myriad of catalogued demons and other supernatural creatures. As I watched him draw the final picture with masterful execution and in a distinctly traditional Tibetan style, replete with blank unfolded pages to the side, he passed the book to me, so that I might continue to collect the beings that belonged in the pages of this never-ending book. In the waking world, Legion 49 was one of my first contributions to this curious tome. Yet there remains an endless array and catalogue of demons, known by either name, signature or description of appearance, attributes and function.

RF: Would you say that ritual while dreaming should be considered in the same manner as when awake?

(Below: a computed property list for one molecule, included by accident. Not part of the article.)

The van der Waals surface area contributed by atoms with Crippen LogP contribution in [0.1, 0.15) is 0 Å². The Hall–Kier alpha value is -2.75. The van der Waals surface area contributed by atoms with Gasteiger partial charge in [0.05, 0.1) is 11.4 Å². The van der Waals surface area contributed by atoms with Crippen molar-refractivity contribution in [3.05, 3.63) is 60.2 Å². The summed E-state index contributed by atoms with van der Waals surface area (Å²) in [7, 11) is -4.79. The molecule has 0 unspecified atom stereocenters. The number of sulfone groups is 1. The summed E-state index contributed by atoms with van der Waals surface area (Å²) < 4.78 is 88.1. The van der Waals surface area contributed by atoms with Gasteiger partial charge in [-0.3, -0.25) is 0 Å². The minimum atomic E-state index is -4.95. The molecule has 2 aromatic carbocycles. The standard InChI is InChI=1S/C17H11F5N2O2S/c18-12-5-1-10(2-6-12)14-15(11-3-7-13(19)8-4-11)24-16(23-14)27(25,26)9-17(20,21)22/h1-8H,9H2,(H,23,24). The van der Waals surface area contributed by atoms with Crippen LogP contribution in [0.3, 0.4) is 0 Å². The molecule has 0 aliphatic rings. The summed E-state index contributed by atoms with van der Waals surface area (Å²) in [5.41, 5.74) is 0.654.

BH: Well, the B.n and Buddhist traditions of Tibet believe the application of spiritual practice or performance within dream produces exceptional results, and some say this type of praxis is nine times more effective than when performed during the waking state. Personally, I would say that this kind of dream-working is a sign that the magical practice, or particular ritual, has been fully absorbed by the individual, because if I have been practicing a particular ritual it is only when I perform that ritual in dream that I know it has become an essential part of my practical repertory. The Star Ruby ritual has, for example, been used by me on numerous occasions in dream. I had to use this ritual in a dream that was instigated by the genii of Liber 231, following the construction of my first two wheels in that series of works, wherein I was visited by a genius of Sumerian proportions. Just gigantic! Another occasion occurred in London during my morning practice, in which the execution of the Star Ruby was disturbed. That evening a minor misunderstanding with a good brother ensued and my sleep tormented by a demon in his form. This identification was ascertained by looking into his eyes, for his identity could no longer be concealed. Thereupon I began to perform the Star Ruby unbroken, and following the NOX formulation my mouth became a vacuum through which the demon was rapidly sucked into and annihilated. More often than not, these experiences of ritual dream spontaneously heralded a subconscious reflex fusing their exaction in both realms. There are many other experiences relating to the Star Ruby and the application of the NOX formula, and demonic attack is representative. Another common occurrence was that a ritual would begin in dream and I would later become aware that I was awakening and my consciousness would create a thread between the two worlds – and so it became of the utmost import that the ritual was completed.